Clare Dakin explores the tree-based revolution of Tamil Nadu.
When faced with the collective challenges of climate change, financial instability, energy, water and soil scarcity, poverty, malnutrition and ever-increasing numbers of environmental refugees, it can be difficult to envision the scale of interventions needed to address these issues. Project GreenHands (PGH) is an initiative that aims to resolve some of these concerns on a large yet appropriate scale. Through the auspices of the Isha Foundation, PGH has enabled over a million volunteers to plant 7.1 million indigenous trees in Tamil Nadu, southern India during the last four years, aiming to increase the tree cover of the entire state back to its original 33% within ten years through mass people-participation and the planting of a further 114 million trees.
The project is a direct response to increasing desertification in Tamil Nadu due to over-industrialised farming, climate instability and the degradation and suffering of an increasingly poor and marginalised rural people.
At the core of the PGH strategy is the belief that social transformation is fundamental to environmental transformation and vice versa, and this is achieved by educating local people about the multiple benefits of trees, and then giving free saplings to those who have pledged to care for them for two years. In India trees can grow between five and twenty feet in a year, providing access to fresh fruits that can reverse malnutrition. Trees provide free medicines and shade, fodder for the cattle, green manure for the fields, fuels and fencing.
The consequent increased self-sufficiency keeps more money in the local communities, thereby reducing poverty and urban migration and rebuilding communities around a new vision of environmental abundance. Proof that trees provide a pathway out of suffering inspires villagers to tend their own tree nurseries and work with forestry experts to assess the topography for potential agro-forestry, bringing tree-based agriculture back to the heart of rural Indian culture.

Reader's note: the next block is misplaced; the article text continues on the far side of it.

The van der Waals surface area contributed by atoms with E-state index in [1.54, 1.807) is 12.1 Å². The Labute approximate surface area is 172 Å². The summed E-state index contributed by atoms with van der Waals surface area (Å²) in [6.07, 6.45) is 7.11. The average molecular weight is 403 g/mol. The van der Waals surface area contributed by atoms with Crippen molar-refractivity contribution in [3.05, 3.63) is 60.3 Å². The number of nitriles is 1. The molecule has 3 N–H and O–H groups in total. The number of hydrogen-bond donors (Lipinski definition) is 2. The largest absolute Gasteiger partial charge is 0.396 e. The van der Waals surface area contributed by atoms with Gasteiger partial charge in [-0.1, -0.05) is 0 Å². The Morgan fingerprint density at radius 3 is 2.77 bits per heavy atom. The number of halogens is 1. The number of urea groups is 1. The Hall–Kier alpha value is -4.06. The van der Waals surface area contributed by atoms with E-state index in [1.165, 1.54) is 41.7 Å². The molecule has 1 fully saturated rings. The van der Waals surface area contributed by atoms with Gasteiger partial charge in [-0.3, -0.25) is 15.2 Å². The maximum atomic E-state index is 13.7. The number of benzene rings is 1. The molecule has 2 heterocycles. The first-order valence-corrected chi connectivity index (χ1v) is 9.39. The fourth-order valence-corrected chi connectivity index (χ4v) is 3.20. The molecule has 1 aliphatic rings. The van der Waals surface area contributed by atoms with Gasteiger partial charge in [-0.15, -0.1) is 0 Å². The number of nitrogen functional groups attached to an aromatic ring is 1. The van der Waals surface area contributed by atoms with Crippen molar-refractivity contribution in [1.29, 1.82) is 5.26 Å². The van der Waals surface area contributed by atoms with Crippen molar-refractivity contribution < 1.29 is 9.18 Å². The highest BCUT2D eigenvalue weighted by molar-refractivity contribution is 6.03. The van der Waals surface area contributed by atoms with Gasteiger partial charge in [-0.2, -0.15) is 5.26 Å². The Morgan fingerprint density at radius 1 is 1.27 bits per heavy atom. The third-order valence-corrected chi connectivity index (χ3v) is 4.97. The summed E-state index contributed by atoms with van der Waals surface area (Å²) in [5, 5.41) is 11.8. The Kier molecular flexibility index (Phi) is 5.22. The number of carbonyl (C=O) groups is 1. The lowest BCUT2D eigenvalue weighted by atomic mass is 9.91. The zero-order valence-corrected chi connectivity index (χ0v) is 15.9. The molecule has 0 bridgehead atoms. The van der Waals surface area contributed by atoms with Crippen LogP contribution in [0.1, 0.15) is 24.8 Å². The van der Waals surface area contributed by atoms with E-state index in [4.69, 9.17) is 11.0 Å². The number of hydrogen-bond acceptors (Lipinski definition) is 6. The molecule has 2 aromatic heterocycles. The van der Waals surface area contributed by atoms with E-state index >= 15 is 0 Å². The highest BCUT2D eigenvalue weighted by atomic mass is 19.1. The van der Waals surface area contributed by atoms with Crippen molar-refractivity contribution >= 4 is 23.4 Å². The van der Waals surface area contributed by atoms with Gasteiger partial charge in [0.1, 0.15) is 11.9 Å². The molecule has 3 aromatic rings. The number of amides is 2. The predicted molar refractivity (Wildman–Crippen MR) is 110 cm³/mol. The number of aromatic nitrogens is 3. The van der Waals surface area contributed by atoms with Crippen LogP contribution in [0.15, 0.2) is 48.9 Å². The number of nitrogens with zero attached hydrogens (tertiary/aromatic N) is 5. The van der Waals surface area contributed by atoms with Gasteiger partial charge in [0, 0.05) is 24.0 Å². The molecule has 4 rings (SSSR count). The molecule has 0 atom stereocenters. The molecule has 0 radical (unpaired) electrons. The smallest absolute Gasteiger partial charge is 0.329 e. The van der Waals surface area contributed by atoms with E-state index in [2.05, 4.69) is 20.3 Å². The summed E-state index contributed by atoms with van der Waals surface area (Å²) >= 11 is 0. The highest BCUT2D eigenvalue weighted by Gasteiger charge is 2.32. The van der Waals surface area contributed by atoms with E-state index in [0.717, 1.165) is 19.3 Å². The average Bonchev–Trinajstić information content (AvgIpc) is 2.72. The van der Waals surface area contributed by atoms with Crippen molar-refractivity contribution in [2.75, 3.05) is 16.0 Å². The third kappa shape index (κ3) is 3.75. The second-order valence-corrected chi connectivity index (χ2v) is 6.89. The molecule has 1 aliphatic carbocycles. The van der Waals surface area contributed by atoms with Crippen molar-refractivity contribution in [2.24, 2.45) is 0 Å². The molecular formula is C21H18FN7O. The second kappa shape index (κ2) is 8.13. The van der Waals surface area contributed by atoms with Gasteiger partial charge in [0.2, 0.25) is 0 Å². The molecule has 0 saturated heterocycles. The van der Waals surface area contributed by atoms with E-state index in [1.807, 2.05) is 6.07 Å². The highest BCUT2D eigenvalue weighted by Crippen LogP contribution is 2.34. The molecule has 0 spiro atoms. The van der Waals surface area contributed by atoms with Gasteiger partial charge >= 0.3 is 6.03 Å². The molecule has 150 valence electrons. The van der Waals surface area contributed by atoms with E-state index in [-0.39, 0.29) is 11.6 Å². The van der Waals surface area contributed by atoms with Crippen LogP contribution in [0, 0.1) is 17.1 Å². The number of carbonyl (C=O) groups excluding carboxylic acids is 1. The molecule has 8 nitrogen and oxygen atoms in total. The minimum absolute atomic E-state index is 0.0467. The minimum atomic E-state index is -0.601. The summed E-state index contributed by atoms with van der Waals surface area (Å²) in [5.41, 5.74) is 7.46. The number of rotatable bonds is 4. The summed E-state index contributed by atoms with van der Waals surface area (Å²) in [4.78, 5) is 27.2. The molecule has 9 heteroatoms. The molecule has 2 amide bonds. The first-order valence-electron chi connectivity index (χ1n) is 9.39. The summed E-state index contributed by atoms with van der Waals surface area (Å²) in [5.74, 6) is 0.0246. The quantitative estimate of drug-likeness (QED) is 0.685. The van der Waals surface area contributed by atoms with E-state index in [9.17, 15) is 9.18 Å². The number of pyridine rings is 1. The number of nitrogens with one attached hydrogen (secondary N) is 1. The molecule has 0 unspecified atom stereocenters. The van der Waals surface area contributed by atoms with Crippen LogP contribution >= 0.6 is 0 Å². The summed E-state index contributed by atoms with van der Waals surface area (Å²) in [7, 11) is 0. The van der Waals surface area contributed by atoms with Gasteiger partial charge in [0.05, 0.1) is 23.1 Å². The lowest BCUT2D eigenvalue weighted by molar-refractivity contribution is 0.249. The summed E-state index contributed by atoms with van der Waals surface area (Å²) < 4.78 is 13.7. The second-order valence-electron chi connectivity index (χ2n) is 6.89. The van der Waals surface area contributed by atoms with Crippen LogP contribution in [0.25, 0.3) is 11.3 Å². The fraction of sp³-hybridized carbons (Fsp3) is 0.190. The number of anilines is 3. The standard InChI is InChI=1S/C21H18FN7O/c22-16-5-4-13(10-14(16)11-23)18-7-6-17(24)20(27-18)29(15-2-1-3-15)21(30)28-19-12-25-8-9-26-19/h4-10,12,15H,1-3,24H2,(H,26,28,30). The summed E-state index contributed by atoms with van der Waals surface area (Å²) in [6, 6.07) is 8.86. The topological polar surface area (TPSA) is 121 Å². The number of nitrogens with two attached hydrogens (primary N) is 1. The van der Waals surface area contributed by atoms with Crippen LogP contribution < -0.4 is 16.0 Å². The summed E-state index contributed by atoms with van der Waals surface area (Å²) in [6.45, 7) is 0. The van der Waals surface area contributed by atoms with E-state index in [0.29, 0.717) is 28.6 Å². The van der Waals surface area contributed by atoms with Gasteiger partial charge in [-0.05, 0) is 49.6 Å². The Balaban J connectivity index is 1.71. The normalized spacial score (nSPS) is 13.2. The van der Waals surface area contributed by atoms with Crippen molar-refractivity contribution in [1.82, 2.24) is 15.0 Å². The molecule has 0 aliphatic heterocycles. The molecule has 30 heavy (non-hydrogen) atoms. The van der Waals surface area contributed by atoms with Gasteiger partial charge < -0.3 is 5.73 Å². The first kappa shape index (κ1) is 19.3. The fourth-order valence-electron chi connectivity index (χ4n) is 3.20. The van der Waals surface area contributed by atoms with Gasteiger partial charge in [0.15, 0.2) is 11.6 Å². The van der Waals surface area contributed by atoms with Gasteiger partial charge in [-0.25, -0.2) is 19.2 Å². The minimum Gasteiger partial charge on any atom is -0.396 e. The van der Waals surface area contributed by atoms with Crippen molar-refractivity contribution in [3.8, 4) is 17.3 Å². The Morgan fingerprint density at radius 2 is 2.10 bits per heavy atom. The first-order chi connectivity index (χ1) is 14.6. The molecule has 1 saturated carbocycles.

Project GreenHands works because at its core it trusts that people can make the difference in their own lives; that with the right education and help, they will naturally take responsibility for healing their land and themselves. The PGH education campaign offers hope and possibility where there was none and purposefully generates public ownership of the project instead of dependence on outside intervention.
PGH also works to break down social divides, bringing employers and employees, schoolchildren, self-help groups, teenagers and single mothers to work side by side in the nurseries to grow and tend the saplings. NGOs and schools also grow and plant their own trees, university students are sponsoring villages while they study, and 160 Isha Foundation yoga centres offer volunteering within Project GreenHands as one of their ‘pathways of service’.
PGH has obvious importance as a global carbon sink. Few projects can match the scale of work undertaken during the twenty-five years of the Isha Foundation’s selfless service to the people of Tamil Nadu, with literally millions of willing hands prepared to plant trees, which in tropical climates sequester carbon up to three times faster than in temperate zones. Together with the significant social benefits of the trees, PGH provides a template for best practice that other NGOs can replicate.
Project GreenHands UK is looking for help from corporate sponsors ready to respond to the climate emergency and increase the capacity for tree planting in Tamil Nadu. It has also launched a fundraising campaign called ‘The 50p Game’, where fifty pence pieces are no longer seen as simply money, but as a token tree. Anyone wishing to take immediate action to address climate change can play, by saving their 50p pieces and donating them via the PGH website. This is a way to help those people who are least to blame for climate change, and who are most vulnerable to its effects.